Monday July 23, 2012

PITTSFIELD -- Mental disorders affect about a quarter of all adults in the United States, but because of a dearth of psychiatrists, many people end up on long waiting lists before they can get professional help.

Looking at those numbers in the Berkshires, Dr. Alex Sabo and his colleagues at Berkshire Medical Center decided to make a move.

Four years later, the Pittsfield psychiatry residency program has just graduated its first class, and is working on becoming one of the solutions to a shortage of mental health professionals locally, state wide and nationally.

"We're hoping the residents will meet shortage needs in the commonwealth and in the country," said Sabo, chairman of psychiatry and behavioral science at BMC.

The 2011 Massachusetts Medical Society Physician Workforce study finds the shortage of psychiatrists in the commonwealth "critical," one of only three specialties to receive the dire designation, along with urology and primary care.

"We'll hear all the time from people in the community that there are long waiting lists," said Dr. Liza Donlon, associate residency program director.

The residency program accepts an average of four medical school graduates a year for the four-year residency; 18 people are currently enrolled, many international medical school graduates from as far away as Nepal, Russia and Egypt.

The residents work within BMC's psychiatric department, which has 10 to 15 physicians and as many nurse practitioners, and treats about 12,000 patients, or about 10 percent of Berkshire County.


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This June, the doctors who began at the program's inception in July 2008 graduated, one of whom was recently hired to join the BMC department of psychiatry. Another has gone on to specialize in child psychiatry at the University of Vermont, and third was hired as a psychiatrist in North Carolina.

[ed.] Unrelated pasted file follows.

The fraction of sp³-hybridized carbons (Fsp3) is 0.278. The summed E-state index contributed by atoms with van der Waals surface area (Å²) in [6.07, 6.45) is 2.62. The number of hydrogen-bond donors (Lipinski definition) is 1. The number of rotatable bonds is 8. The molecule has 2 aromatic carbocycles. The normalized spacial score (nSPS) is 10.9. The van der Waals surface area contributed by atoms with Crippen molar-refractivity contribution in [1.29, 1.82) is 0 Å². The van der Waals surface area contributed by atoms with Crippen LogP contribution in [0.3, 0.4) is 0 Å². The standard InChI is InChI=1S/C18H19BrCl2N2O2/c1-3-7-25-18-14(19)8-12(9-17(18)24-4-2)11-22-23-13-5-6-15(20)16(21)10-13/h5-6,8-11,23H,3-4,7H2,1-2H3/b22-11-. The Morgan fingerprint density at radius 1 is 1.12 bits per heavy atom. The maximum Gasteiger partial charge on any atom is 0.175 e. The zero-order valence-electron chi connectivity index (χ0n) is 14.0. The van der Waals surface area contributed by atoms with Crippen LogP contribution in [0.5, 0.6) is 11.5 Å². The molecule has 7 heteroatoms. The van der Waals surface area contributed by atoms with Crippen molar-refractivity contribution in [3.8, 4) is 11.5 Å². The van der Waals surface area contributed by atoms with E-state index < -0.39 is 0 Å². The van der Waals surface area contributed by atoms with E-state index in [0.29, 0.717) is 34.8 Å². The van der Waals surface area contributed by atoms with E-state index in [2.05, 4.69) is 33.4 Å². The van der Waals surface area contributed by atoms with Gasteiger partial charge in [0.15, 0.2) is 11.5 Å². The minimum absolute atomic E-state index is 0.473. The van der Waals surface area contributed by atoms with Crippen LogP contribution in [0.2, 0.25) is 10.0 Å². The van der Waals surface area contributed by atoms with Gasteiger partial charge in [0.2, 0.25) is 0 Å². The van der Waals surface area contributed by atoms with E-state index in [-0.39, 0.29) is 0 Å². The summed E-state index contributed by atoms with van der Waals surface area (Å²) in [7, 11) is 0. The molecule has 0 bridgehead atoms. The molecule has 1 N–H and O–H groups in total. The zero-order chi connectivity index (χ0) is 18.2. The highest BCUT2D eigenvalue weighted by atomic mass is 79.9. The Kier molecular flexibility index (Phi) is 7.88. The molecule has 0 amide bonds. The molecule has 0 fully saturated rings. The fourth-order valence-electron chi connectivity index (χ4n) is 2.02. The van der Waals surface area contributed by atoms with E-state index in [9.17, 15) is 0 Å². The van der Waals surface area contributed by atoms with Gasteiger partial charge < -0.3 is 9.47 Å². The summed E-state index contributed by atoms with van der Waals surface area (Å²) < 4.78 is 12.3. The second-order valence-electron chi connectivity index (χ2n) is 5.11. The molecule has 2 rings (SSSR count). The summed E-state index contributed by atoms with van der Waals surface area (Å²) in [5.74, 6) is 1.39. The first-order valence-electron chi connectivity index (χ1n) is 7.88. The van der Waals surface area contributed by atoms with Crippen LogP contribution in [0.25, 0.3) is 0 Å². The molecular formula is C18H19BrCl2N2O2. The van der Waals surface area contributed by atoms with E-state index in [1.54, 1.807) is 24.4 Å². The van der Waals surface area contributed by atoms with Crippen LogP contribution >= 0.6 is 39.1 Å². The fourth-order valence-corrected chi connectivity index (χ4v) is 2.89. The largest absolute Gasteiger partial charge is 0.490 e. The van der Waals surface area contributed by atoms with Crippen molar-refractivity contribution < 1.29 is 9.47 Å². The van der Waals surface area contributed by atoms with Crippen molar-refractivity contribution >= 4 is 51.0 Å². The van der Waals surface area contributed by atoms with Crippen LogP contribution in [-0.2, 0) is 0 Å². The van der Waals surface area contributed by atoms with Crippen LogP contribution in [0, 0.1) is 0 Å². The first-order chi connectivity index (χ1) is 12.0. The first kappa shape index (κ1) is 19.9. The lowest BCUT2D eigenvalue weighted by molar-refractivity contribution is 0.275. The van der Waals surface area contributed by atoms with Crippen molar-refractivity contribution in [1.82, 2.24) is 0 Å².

Applications for the program have steadily risen since its inception, from about 300 in 2008 to 900 for the current class of first-years, Donlon said.

These residents, who are considered doctors in training, can be found working at locations including Family Practice Associates in Pitts field or the Brien Center's offices in North Adams. Some have spearheaded suicide prevention efforts by training so-called "gatekeepers," people like elder care professionals, firefighters and corrections officers, to spot signs of suicidal behavior. The residents have also worked to increase the availability of mental health treatment for young people.

"When it comes to child and adolescent psychiatry, this shortage gets more intense in Berkshire County," said 32-year-old Dr. Rizwan Iqbal, a chief resident originally from Pakistan.

The newness of the program has also allowed physicians to correct certain tendencies in American psychiatry, such as too much focus on prescribing drugs to alleviate mental illness, Sabo said. The curriculum at BMC teaches psychopharmacology as well as other psychological and social aspects of the field -- including "being human with another person," Sabo said.

"These are powerful ways psychiatrists heal. That was getting lost from psych training," Sabo said. "So we had a chance to get it right again."

To reach Amanda Korman:
akorman@berkshireeagle.com,
or (413) 496-6243.
On Twitter: @mandface